Paul does not say here (nor anywhere else) that God’s plan or will for an individual is irresistible – and Luke in his inspired text plainly says they are not [Luke 7.30 – the Pharisees frustrated God’s plan for them]. We have seen that the Exodus story to which Paul alludes is far from implying any “irresistible will”. It is true that God will ultimately achieve his plan for the world in spite of those who resist it, but the individual still has his own moral choice of whether or not to reject God’s plan for him. (p.80).
Following on this is an examination of the passage in Exodus which says that God ‘hardened’ Pharaoh’s heart. The authors show that the ‘hardening’ was a strengthening of Pharaoh’s own defiant resolve, not ‘the infusion of evil passion but the animation of a resolute courage’; this is how God works in human history; that is to say, with man’s decisions, not as making them for him!
The discussion of election seeks to show that this is not election in the sense of God somehow inscrutably choosing one person to be saved and another not to be. Rather, the point about election is that it is ‘in Christ’; Christ is elect – we don’t get into Christ by election, but when in Christ we are in the elect. Interestingly there is an overlap between being chosen and being beloved; at the transfiguration Matthew and Mark say ‘this is my beloved Son’, but Luke says ‘this is my chosen Son’; we might say, my choice Son. Election and choice has also to do with office – our election in Christ is to particular works that ‘God has ordained that we should walk in’ – office. This passage is well worth reading, as is that on fore-knowledge. Here they show that fore-knowledge means to know everything about a person, from the past into the future; it is knowing, not ordaining; it is not connected with choosing. If things were fore-ordained then prayer would make no sense, but God hears and knows our groanings; that is how he works.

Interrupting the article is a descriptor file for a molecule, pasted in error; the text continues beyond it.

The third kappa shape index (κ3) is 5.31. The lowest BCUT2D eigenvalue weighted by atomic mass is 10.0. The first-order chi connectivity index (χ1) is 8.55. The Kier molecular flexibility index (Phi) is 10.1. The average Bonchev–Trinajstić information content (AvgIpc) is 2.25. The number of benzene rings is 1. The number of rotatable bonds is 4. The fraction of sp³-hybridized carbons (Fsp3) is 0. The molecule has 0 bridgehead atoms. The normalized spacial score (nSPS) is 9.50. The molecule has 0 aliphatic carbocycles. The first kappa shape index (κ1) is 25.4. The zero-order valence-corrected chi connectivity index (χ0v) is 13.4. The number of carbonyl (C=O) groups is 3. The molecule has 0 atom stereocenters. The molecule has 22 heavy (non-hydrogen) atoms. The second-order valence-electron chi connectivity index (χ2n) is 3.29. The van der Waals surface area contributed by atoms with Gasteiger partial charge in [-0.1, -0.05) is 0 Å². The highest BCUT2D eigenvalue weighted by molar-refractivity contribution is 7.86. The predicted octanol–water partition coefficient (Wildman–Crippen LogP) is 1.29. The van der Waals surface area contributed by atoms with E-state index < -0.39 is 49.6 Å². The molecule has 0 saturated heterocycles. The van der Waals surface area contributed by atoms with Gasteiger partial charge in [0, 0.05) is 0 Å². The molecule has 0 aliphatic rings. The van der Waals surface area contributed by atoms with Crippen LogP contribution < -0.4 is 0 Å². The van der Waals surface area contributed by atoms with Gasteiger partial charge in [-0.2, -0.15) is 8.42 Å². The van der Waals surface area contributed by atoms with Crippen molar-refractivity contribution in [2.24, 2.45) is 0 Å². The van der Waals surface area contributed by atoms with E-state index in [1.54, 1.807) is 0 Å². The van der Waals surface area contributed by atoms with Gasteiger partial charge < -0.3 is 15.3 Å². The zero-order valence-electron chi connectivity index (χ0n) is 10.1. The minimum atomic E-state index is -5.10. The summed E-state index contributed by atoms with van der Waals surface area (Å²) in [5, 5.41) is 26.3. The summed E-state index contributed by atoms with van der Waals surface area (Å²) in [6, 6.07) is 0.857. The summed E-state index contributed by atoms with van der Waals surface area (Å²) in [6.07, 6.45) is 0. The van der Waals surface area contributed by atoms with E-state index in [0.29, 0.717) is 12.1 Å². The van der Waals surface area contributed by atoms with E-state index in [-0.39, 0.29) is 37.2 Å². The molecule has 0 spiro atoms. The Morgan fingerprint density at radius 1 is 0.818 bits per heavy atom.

Foreknowledge implies a complete understanding of [Christians], of their characters, their weaknesses, and their reactions.[Paul] is saying that God completely understood those to whom he gave the destiny of being conformed to the image of Christ. Nevertheless, he gave them this destiny, he wants to cooperate with them now to bring in good, and he wants to give them all all things as Christ’s fellow-heirs. The whole context is one of their own destiny, as Christians, in the creation and its liberation.
The last chapter of the book is entitled an appendix, but it is for me the most substantial. The issue, to restate, is free-will. In the early church there were ‘three recurrent ideas’:
- The rejection of free-will is the view of heretics.
- Free-will is a gift given to man by God – for nothing can ultimately be independent of God.